Case Control Study
Copyright ©The Author(s) 2016. Published by Baishideng Publishing Group Inc. All rights reserved.
World J Gastroenterol. Apr 7, 2016; 22(13): 3581-3591
Published online Apr 7, 2016. doi: 10.3748/wjg.v22.i13.3581
Serum vitamin D and colonic vitamin D receptor in inflammatory bowel disease
Yamilka Abreu-Delgado, Raymond A Isidro, Esther A Torres, Alexandra González, Myrella L Cruz, Angel A Isidro, Carmen I González-Keelan, Priscilla Medero, Caroline B Appleyard
Yamilka Abreu-Delgado, Esther A Torres, Alexandra González, Priscilla Medero, Division of Gastroenterology, Department of Medicine, University of Puerto Rico Medical Sciences Campus-School of Medicine, San Juan, PR 00935, United States
Raymond A Isidro, Myrella L Cruz, Angel A Isidro, Caroline B Appleyard, Department of Basic Sciences, Physiology Division, Ponce Health Sciences University-Medical School and Ponce Research Institute, Ponce, PR 00732, United States
Carmen I González-Keelan, Department of Pathology and Laboratory Medicine, University of Puerto Rico-Medical Sciences Campus, San Juan, PR 00935, United States
Author contributions: Abreu-Delgado Y and Isidro RA contributed equally to this work; Abreu-Delgado Y, Isidro RA, Torres EA and Appleyard CB designed the research; Abreu-Delgado Y, Torres EA, González A and Medero P recruited subjects and collected material and clinical data; Isidro RA, Cruz ML, Isidro AA and González-Keelan CI performed the assays and analyzed the tissue samples; Abreu-Delgado Y, Isidro RA and Appleyard CB drafted the manuscript; Torres EA, González A, Cruz ML, Isidro AA, González-Keelan CI and Medero P critically revised manuscript for important intellectual content.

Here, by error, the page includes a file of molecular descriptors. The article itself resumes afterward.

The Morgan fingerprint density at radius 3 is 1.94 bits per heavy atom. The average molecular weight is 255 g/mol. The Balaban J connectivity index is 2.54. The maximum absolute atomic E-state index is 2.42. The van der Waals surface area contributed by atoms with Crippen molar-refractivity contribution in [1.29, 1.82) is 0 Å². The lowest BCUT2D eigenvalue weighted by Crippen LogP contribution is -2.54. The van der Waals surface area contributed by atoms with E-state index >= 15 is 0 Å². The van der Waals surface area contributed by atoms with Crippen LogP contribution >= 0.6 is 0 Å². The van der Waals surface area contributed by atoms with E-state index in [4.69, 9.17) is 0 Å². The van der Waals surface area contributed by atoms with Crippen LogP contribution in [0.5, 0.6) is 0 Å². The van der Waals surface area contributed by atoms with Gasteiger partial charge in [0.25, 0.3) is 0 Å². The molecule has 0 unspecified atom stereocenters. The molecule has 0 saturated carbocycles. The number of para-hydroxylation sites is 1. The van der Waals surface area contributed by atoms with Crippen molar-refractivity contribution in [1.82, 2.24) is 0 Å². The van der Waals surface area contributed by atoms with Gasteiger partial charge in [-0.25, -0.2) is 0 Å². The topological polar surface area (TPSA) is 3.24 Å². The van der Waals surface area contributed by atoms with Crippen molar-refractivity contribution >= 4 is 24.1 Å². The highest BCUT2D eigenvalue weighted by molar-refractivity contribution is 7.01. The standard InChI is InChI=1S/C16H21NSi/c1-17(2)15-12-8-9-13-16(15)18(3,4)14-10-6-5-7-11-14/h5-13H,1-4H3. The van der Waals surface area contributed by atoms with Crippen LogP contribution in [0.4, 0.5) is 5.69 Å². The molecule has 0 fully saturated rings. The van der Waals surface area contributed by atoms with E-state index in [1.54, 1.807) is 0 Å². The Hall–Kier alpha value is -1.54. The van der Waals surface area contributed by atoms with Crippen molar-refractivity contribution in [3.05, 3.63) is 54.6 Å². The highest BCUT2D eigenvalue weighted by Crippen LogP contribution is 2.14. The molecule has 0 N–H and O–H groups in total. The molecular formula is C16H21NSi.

Supported by National Institutes of Health Grants, No. R25GM082406 (to Isidro RA); and U54CA163071 to Appleyard CB; the Office of Research from the Ponce Research Institute at Ponce Health Sciences University; William Townsend Porter Predoctoral Fellowship from the American Physiological Society (to Isidro RA); the PHSU Molecular and Genomics Core Laboratory, RCMI Grant No. RR003050/MD007579; the Puerto Rico Clinical and Translational Research Consortium, National Institutes of Health Grant U54MD007587 (to Abreu Y, Medero P and Torres EA).
Institutional review board statement: The study was reviewed and approved by the University of Puerto Rico Medical Sciences Campus Institutional Review Board (protocol number 1250313).
Informed consent statement: All subjects gave written informed consent prior to study inclusion.
Conflict-of-interest statement: The authors have no conflicts of interest to disclose.
Data sharing statement: No additional data are available.
Open-Access: This article is an open-access article which was selected by an in-house editor and fully peer-reviewed by external reviewers. It is distributed in accordance with the Creative Commons Attribution Non Commercial (CC BY-NC 4.0) license, which permits others to distribute, remix, adapt, build upon this work non-commercially, and license their derivative works on different terms, provided the original work is properly cited and the use is non-commercial. See:
Correspondence to: Caroline B Appleyard, PhD, Professor, Department of Basic Sciences, Physiology Division, Ponce Health Sciences University-Medical School and Ponce Research Institute, PO Box 7004, Ponce, PR 00732, United States.